Assessing Long-term Dynamics of Bird Distributions in Relation to Climate Change: From Grinnell to Present



University of California, Berkeley




Certain renewable energy technologies, such as solar and wind, can use large areas of land and may have ecological impacts that must be mitgated, for example, setting aside other areas of similar ecological importance. Current analyses assume that historical distribution of species can inform the selection of the mitigation areas. However, climate change invalidates this assumption. For this reason, ecological impacts and mitigation efforts should consider how climate change will affect the distrubtion of flora and fauna. Scientists expect ranges of many species to shift dramatically with future climate change. Long‐term range shifts and species colonization and extinction (turnover) events are best understood by comparing historical surveys to modern surveys. The authors used mean annual temperature and annual precipitation data to test for effects of climate change and land use change over the last 100 years on the distribution patterns of 100 breeding bird species, primarily songbirds. Joseph Grinnell and colleagues first surveyed sites along a 1,000 km north‐south transect in the California Coast Ranges between 1911 and 1940. The authors resurveyed 70 of these sites for this project in 2009 and 2010. Occupancy models were used to estimate detectability and sitelevel measures of occupancy, colonization, and extinction between the two survey periods. With a better understanding of sensitivity of birds to climate change and land‐use, wildlife managers and energy industry planners will effectively know which indicators to consider when planning for the preservation of birds and locating power generation facilities. Advanced planning for conservation areas will help energy providers site new facilities more quickly and economically, as well as decrease negative impacts on California’s wildlife. This is a state-funded research study sponsored by the California Energy Commission.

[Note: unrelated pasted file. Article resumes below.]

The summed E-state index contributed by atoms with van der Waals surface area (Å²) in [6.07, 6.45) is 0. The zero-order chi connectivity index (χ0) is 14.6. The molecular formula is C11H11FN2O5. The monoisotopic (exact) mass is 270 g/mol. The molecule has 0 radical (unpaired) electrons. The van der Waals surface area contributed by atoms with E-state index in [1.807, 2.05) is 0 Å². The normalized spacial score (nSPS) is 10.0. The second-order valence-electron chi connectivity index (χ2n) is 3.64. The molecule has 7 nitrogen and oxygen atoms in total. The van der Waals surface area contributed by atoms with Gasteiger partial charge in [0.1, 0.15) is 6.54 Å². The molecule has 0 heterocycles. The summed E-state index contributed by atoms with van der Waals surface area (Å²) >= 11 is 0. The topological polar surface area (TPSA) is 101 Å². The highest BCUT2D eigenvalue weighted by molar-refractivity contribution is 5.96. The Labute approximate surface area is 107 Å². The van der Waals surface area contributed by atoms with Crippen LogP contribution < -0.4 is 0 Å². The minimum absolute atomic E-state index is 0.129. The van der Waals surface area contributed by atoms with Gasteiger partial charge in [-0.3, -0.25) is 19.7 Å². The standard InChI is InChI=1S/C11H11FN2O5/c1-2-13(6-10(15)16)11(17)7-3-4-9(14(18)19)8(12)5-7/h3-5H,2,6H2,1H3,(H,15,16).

Climate Impact Tags

Adaptation Planning Guide Phases

Phase 2: Assess Vulnerability

Resource Type Tags

Scientific study


Extent: California


Last updated: Feb. 1, 2023